Doctors are taking a new look at how they prescribe pain medication for children, as rates of opioid drug abuse rise nationwide.
While it may be helpful that physicians reduce or eliminate these prescriptions for children, it doesn't address the issue of drugs that are still in the medicine cabinet. And a survey suggests there are a lot of them.
Researchers at the University of Michigan report nearly half of parents whose children received opioids after surgery or illness reported keeping the leftover drugs at home. In many cases, parents who had disposed of the leftover pills had been advised to do so by the child's healthcare provider.
“We found that the amount of pain medication prescribed for children is frequently greater than the amount used, and too few parents recall clear direction from their provider about what to do with leftover medication,” said Sarah Clark, associate research scientist in the department of pediatrics at the University of Michigan’s C.S. Mott Children’s Hospital.
Clark calls it a “missed opportunity” to head off prescription drug misuse among children. The leftover pills, she says, provide easy access to narcotics for teens and their friends.
When parents admitted to keeping the pills, the survey shows about 60% were for narcotics, such as oxycodone or hydrocodone.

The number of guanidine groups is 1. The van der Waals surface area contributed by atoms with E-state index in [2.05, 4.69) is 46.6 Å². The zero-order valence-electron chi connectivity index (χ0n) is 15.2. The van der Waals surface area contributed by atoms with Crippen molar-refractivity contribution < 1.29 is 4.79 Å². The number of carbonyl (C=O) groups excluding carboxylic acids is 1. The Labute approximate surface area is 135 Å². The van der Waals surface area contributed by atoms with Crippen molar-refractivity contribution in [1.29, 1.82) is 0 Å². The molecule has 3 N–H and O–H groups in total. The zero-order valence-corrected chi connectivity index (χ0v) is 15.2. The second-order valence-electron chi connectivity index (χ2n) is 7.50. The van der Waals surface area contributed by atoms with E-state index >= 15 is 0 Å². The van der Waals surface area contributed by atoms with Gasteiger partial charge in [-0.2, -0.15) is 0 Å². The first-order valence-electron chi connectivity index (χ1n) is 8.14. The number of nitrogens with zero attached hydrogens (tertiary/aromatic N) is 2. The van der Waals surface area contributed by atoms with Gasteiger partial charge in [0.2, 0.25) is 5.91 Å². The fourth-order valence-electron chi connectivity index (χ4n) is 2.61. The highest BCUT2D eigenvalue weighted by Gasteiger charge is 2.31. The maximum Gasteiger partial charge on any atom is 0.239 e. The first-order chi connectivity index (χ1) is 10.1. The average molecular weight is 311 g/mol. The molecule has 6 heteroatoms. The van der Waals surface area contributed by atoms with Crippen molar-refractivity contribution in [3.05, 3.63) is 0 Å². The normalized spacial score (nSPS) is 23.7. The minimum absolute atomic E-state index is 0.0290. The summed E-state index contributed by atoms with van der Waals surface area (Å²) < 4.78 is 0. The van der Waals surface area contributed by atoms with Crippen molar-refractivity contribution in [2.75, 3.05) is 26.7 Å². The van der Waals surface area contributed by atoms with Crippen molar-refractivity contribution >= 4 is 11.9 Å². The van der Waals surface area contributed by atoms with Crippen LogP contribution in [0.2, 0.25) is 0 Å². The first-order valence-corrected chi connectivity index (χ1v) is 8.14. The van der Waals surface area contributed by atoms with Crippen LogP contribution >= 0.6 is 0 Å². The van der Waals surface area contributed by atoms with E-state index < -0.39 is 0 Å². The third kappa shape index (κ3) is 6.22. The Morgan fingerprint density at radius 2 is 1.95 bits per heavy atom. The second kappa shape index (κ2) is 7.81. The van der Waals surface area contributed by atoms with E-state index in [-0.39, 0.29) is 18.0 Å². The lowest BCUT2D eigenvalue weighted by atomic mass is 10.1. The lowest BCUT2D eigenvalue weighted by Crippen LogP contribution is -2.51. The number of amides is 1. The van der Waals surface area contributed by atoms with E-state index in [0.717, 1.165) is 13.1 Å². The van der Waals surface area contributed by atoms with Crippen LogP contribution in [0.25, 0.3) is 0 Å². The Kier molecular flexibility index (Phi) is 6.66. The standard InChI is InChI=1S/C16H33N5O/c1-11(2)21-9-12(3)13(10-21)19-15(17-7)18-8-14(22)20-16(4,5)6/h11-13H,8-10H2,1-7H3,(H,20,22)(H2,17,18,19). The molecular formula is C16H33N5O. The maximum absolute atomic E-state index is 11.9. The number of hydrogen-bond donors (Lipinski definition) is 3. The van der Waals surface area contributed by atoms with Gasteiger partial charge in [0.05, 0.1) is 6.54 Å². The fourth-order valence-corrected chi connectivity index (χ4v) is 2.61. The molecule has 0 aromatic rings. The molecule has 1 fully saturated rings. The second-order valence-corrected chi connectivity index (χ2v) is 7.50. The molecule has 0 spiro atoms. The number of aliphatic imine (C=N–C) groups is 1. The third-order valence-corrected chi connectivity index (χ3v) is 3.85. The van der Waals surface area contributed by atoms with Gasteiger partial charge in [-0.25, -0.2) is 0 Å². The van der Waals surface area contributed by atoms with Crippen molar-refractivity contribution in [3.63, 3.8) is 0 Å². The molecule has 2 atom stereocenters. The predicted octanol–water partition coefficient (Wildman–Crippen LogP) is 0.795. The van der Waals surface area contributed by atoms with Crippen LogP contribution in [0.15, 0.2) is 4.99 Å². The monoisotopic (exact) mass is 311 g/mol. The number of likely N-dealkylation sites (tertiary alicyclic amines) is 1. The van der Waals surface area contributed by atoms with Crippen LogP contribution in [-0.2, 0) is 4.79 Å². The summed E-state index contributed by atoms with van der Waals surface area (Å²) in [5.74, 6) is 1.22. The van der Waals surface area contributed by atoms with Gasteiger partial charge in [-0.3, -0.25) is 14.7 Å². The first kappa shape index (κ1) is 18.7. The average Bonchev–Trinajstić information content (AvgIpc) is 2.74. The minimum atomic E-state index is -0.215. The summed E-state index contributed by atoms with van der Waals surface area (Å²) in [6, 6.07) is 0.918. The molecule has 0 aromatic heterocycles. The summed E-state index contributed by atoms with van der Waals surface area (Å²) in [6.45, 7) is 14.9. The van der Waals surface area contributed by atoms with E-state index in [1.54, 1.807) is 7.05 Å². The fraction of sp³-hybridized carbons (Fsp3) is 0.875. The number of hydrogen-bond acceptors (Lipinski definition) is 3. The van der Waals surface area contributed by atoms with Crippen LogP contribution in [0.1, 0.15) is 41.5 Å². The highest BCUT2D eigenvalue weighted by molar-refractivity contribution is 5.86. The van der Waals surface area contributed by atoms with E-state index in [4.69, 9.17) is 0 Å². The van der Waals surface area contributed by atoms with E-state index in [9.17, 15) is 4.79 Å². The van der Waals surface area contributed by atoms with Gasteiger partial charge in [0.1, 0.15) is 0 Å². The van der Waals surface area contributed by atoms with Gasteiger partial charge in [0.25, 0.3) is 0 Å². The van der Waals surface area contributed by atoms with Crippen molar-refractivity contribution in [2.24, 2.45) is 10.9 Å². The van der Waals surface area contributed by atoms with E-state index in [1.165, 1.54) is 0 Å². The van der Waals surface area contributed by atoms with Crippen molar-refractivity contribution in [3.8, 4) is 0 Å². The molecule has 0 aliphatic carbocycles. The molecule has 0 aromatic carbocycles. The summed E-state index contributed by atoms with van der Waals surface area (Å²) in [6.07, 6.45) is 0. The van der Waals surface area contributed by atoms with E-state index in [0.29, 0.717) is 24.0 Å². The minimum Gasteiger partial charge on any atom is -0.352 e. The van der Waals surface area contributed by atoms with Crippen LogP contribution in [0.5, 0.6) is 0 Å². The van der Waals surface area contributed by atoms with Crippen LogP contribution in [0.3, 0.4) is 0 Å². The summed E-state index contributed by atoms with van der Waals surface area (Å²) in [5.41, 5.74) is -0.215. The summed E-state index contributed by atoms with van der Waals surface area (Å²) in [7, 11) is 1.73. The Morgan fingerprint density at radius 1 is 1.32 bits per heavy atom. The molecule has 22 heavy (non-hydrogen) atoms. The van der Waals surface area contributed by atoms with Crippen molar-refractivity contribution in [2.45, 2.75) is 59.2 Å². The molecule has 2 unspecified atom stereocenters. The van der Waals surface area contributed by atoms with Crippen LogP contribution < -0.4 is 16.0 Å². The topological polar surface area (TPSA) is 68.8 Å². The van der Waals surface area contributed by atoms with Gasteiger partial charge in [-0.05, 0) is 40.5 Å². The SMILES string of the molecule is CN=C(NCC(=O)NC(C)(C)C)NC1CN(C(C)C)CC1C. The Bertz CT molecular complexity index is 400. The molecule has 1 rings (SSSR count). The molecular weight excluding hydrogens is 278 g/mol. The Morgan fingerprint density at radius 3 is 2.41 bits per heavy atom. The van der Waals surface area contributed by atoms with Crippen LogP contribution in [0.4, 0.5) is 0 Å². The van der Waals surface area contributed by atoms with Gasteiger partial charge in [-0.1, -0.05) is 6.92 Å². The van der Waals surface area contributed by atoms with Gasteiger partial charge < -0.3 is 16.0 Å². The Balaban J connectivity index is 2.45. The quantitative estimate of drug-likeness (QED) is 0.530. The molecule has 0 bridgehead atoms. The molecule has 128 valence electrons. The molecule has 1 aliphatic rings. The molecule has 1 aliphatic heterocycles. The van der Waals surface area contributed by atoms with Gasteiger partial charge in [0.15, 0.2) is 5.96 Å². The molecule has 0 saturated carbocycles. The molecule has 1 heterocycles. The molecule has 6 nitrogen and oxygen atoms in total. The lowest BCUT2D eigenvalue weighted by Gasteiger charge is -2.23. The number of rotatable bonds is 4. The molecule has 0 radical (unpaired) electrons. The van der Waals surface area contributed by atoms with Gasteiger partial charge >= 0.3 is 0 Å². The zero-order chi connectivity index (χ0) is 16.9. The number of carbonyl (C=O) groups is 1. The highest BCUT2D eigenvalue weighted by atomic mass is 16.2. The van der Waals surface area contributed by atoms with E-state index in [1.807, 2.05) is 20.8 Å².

The Michigan doctors say leftover drugs should be returned to a hospital, doctor's office, or pharmacy. A number of counties, responding to what has become an epidemic of opioid abuse, stage periodic “take-back” events to collect unused painkillers.
Reducing the number of prescriptions
Many health officials believe one answer is for doctors to prescribe fewer opioid drugs, especially for children. In March, the Centers for Disease Control and Prevention (CDC) issued guidelines for prescribing opioids, noting that in 2012, health care providers wrote 259 million prescriptions for opioid pain medication, enough for every adult in the United States to have a bottle of pills.
Opioid prescriptions per capita increased 7.3% from 2007 to 2012. Oddly, the CDC found that opioid prescribing rates increased more for family practice, general practice, and internal medicine compared with other specialties.
The Michigan researchers say healthcare providers should not assume that parents understand the risks of keeping leftover pain medication in the home. They say doctors need to explain the risks to parents, and offer guidance on appropriate options for disposing of the pills.